CS 113 Course Information


Registration information

Name CS 113: Introduction to C
Semesters Offered fall, spring
Credit Hours 1
Prerequisites COM S 100 or an equivalent course in Java or C++
Grade Option S/U only
Course Description The goal of this course is to teach the fundamentals of the C programming language. By the end of this course, a student should have sufficient mastery so that details of the language not discussed in the class can be learned independently by reading a book (such as "The C Programming Language" by Kernighan and Ritchie). In addition, by the end of the course students should feel comfortable writing simple C programs, and have working experience with all major C features.
Course Website http://www.cs.cornell.edu/courses/cs113/
Course Newsgroup cornell.class.cs113

A complete listing of course topics can be found at Lecture Notes.

Refer to posted advice for information about other introductory programming courses if you need help in deciding whether or not to take CS 113.



David Crandall
crandall ["at"] cs.cornell.edu
340 Upson
office hours: Wednesdays 11-12, Fridays 1:30-2:30
or by appointment


The course staff will use a variety of means to communicate with students outside of lectures. To ensure that you receive these communications, you have the following responsibilities:

To reach a staff member, the best time is office hours. Please post general questions to the newsgroup so that others can benefit from your question. Someone will respond within one working day. Note that posts in USENET are subject to the rules of academic integrity, so you should not post solutions. Generally, rough algorithms or non-solution-specific code fragments are ok if you need them to illustrate a point.

Reading and Textbooks

Reading assignments are posted along with the lecture notes and examples on the Lecture Notes page.  The sources listed here will be on reserve in the Engineering Library in Carpenter Hall.

Required Text

Optional Reading


CS 113 may only be taken S/U (pass/fail). You will receive an S if your final course score is the equivalent of a C- or higher. You are guaranteed to receive an S if your final course score is at least 70%. We may choose to lower the cutoff based on the overall class performance on all course work, but we will never raise it, which would be unfair to you.

There will be three homework assignments worth 75% of the final course score. There will also be one in-class quiz worth 25% of the final course score.


There will be three homework assignments for the semester. Assignments will be posted on this website. Assignments must be submitted on-line through the Course Management System (CMS). Please see the assignment submission requirements for instructions on using CMS.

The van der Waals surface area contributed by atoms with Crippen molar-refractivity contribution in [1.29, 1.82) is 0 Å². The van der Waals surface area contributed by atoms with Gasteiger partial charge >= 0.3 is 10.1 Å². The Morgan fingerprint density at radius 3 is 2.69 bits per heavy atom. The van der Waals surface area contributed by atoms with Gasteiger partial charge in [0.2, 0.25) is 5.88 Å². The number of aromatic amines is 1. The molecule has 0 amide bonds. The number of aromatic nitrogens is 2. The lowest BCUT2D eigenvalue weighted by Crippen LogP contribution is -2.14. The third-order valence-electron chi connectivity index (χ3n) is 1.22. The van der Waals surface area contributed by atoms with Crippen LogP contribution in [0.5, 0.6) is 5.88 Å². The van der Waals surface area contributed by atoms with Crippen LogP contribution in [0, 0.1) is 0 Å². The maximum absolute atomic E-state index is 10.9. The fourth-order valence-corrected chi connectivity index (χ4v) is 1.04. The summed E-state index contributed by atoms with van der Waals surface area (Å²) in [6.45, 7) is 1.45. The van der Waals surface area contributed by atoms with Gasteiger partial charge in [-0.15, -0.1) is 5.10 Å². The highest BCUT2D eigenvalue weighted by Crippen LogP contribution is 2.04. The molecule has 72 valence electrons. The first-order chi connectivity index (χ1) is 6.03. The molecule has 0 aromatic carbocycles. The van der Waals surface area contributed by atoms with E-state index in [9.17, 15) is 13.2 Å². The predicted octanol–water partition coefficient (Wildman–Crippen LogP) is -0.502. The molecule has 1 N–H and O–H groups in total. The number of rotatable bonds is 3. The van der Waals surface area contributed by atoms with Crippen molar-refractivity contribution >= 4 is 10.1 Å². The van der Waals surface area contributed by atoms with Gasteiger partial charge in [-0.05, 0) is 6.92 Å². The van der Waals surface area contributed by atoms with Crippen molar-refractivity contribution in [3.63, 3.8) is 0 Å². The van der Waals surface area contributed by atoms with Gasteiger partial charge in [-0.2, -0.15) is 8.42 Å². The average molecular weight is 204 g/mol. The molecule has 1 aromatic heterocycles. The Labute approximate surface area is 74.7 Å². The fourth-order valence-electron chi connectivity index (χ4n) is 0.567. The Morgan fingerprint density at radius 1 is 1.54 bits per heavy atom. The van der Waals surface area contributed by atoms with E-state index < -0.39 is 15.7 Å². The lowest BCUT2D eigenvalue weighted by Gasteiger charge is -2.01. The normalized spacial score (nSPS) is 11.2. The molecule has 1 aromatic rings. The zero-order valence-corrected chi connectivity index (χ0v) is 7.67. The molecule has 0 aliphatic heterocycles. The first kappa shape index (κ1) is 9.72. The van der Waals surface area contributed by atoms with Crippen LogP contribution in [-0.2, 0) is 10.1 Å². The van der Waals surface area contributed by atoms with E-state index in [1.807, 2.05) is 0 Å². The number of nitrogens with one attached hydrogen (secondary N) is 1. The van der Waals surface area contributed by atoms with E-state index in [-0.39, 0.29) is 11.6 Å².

Late policy

Late assignments will not be accepted. If you anticipate needing extra time to complete an assignment, contact the instructor ahead of time. We will consider extensions on a case-by-case basis. Make sure to upload submissions to CMS well before the deadline. Waiting until the last minute is risky because CMS tends to lag near the deadline (as many people try to access it at once).


Assignments receive scores out of 100 points. They are graded based on correctness and completeness, as well as programming style. Write clean, clear code. Include comments and choose meaningful variable and function names. At the very least, your code must compile without warnings or exceptions. If it does not, we will not debug your code and you may receive a grade of zero.

If you feel we have made a mistake in grading, you may request a regrade. Refer to the Regrades section for details.


There will be one in-class quiz near the end of the semester, worth 25% of the total course score.


For all graded work, you always have an opportunity to request a regrade if you feel we have made a mistake in the grading or simply to request a clarification. To make a regrade request, you need to explain in words what you feel is wrong or what you do not understand. For each assignment, there is a deadline for regrade requests, normally a few days after the grading guide and solutions have been posted. You may submit a regrade request on any graded assignment or exam to correct mistakes or request clarifications. We reserve the right to regrade the entire submission.


Academic Integrity

We take academic integrity very seriously. The utmost level of academic integrity is expected of all students. Please read carefully the following information and documents.

AI is Your Responsibility!



Obtaining a C compiler

You will need access to a C compiler to complete the assignments for this course. It does not matter which compiler you use, as long as it is ANSI C compliant. (Virtually all modern compilers are.) Some suggestions:

Special Needs and Disabilities

In compliance with the Cornell University policy and equal access laws, we are available to discuss appropriate academic accommodations that may be required for students with special needs and/or disabilities. Requests for academic accommodations are to be made during the first three weeks of the semester and must be accompanied by official documentation. Please register with Student Disability Services in 420 CCC to verify your eligibility.


This course information page is based on the CS 211 website.